Construction and mining equipment manufacturers have been through a difficult phase in last three years as they have been weighed down by a pullback in orders due to a sharp decline in mining and construction activities since late 2012. The slowdown, which has followed a decade-long boom, has had a negative impact on top-line growth of the likes of Caterpillar Inc. (NYSE:CAT). Still, Caterpillar shares have performed strongly in the last 12 months, gaining nearly 20%.
Earlier in October, shares climbed about another 5% after the company posted better-than-expected quarterly earnings, stretching gains to around 25% over the last one year.
While surprising earnings results - thanks to Caterpillar's aggressive cost cutting measures and robust demand from energy and construction industry in the North American region - bolstered investors' confidence, they also rejoiced after the company released an upwardly revised outlook for 2014.
Moreover, the Peoria, Illinois,-based company provided a cautiously optimistic outlook for 2015, citing an increase in infrastructure projects spending by the U.S, India and Turkey.
But that strong-run, however, came to a halt late in November. Caterpillar's shares tumbled after the company's latest 8-K filing showed that total machine sales fell 9% for three months rolling period ended in October.
And that's not surprising. Caterpillar, which generated about 61% of its revenue from markets other than North America in 2013 according to Bloomberg estimates, is facing several headwinds.
The Chinese economy, which fuelled the commodity boom until 2011-12, is now showing signs of a sharp slowdown. A spate of dismal economic numbers in the backdrop of weakness in factory orders and construction industry has made the jittery People's Bank of China cut interest rates. Speculation is rife that more rate cuts are on the cards. Time will tell whether the Chinese economy will regain momentum. However, weakness in the Chinese economy has badly hurt the commodities-driven economies like Brazil and Australia.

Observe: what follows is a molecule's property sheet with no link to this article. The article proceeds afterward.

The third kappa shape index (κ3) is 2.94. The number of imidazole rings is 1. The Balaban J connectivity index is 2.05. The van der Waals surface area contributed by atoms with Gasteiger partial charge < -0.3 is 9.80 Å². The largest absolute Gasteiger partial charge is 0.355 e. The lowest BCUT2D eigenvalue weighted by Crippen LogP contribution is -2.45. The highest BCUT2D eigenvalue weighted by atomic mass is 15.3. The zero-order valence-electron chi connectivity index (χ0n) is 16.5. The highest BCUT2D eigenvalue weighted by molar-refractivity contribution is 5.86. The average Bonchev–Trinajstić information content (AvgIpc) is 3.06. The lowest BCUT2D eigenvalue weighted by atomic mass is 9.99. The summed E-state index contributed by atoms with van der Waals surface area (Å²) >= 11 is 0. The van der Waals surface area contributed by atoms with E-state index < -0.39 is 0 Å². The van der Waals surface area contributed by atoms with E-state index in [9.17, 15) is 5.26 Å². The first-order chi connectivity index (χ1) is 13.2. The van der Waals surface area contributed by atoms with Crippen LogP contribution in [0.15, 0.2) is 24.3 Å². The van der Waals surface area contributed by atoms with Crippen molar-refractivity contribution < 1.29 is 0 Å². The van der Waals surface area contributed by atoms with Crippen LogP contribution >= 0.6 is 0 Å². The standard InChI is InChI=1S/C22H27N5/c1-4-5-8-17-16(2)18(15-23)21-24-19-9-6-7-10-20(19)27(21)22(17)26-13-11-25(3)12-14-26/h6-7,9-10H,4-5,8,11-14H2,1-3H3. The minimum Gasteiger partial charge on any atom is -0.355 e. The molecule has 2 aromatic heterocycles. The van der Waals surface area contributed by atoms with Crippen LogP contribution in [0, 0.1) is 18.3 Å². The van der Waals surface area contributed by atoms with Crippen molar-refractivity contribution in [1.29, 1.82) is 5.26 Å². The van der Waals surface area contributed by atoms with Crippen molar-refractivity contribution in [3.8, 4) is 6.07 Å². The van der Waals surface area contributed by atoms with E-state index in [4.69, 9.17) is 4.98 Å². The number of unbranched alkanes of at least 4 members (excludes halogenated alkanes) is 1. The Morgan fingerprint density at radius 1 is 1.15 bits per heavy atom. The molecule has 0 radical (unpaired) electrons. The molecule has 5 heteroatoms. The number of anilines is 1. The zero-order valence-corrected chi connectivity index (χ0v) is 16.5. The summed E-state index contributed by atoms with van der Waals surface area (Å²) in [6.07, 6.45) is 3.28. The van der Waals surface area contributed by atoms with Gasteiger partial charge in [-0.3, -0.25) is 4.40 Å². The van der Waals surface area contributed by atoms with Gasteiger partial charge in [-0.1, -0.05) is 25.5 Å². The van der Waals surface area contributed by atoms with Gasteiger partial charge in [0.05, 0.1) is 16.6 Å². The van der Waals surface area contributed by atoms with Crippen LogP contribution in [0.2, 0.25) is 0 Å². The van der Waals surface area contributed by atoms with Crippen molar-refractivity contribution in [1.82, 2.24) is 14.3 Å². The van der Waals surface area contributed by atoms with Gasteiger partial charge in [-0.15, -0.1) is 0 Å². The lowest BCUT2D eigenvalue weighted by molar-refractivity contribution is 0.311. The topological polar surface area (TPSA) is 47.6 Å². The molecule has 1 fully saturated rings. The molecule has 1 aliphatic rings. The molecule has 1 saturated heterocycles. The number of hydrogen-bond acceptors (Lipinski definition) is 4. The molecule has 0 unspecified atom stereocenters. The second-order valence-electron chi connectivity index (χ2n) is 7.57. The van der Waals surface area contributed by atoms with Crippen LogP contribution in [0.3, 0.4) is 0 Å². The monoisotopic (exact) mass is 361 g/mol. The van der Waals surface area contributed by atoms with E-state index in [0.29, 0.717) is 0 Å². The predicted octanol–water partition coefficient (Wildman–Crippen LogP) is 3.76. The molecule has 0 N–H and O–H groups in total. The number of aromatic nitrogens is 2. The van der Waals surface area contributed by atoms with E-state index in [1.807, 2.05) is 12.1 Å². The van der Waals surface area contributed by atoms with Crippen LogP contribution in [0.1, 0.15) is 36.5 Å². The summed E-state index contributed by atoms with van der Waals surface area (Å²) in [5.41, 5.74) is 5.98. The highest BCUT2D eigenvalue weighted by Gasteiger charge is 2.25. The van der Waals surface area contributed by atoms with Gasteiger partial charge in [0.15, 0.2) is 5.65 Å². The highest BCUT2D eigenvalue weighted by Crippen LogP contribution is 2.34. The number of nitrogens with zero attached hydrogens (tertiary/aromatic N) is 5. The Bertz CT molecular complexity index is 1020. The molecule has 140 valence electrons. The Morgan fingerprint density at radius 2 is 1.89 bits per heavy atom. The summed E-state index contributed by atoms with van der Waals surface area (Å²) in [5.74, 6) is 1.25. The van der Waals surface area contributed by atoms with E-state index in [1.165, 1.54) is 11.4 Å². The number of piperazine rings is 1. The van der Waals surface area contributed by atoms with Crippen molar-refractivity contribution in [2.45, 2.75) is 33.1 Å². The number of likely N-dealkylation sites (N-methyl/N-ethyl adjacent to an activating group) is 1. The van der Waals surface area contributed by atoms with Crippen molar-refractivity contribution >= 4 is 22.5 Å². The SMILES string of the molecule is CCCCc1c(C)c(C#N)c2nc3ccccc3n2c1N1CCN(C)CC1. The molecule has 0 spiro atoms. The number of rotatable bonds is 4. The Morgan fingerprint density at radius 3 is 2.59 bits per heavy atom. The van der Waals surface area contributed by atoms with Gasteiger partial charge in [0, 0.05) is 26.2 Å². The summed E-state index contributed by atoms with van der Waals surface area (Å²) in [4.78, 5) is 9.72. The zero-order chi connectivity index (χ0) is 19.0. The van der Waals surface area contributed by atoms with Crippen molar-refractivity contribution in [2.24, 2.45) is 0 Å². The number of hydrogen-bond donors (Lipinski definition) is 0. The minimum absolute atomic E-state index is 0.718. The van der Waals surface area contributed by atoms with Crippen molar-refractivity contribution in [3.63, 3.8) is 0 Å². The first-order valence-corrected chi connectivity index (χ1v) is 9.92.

Earlier in November, the Aussie dollar plunged to a four-year low against the U.S. dollar as ongoing turmoil in commodities prices amid falling demand growth for raw materials in China put pressure on the currency. The turmoil in the commodities markets made J Morgan to slash its GDP growth forecast for Australia to 2.8% from 3.3% in 2015.
Latin America, another major region whose economy is heavily dependent on commodities exports, is now struggling due to a meltdown in raw material prices and depreciating currencies. During the commodity boom, Latin America economies prospered while higher interest rates also ensured heavy capital inflow. Now, with rising interest-rates in the U.S., the Latin American economy is finding it hard to attract capital. Moreover, softening commodity export prices has deepened the region's current account deficit, resulting in a sharp depreciation of currencies.
Earlier in November, Financial Times reported that foreign investments during the first half of 2014 dropped by 23% compared to 2013, mainly due to a slowing down in mining investments.
Falling investments on mining activities can be gauged by Caterpillar's total machine sales in Latin America, which fell 35% for the three-month rolling period in October while in Asia Pacific it dropped by 21% for the same period.
The Bottom Line
Caterpillar recently stated that it expects an increase in infrastructure spending in the U.S., India and Turkey. And that was the reason why the company projected flat to slightly higher sales for fiscal year 2015, in the most recent concluded quarter.
However, other markets such as China and Latin America are showing worrying signs. A challenging macroeconomic environment would mean that companies would continue to spend guardedly on capital investments, which would eventually hurt Caterpillar's orders-book and the top line.
In the medium-term, Caterpillar shares will be subject to immense pressure. As an investor, I would therefore remain on the sidelines.
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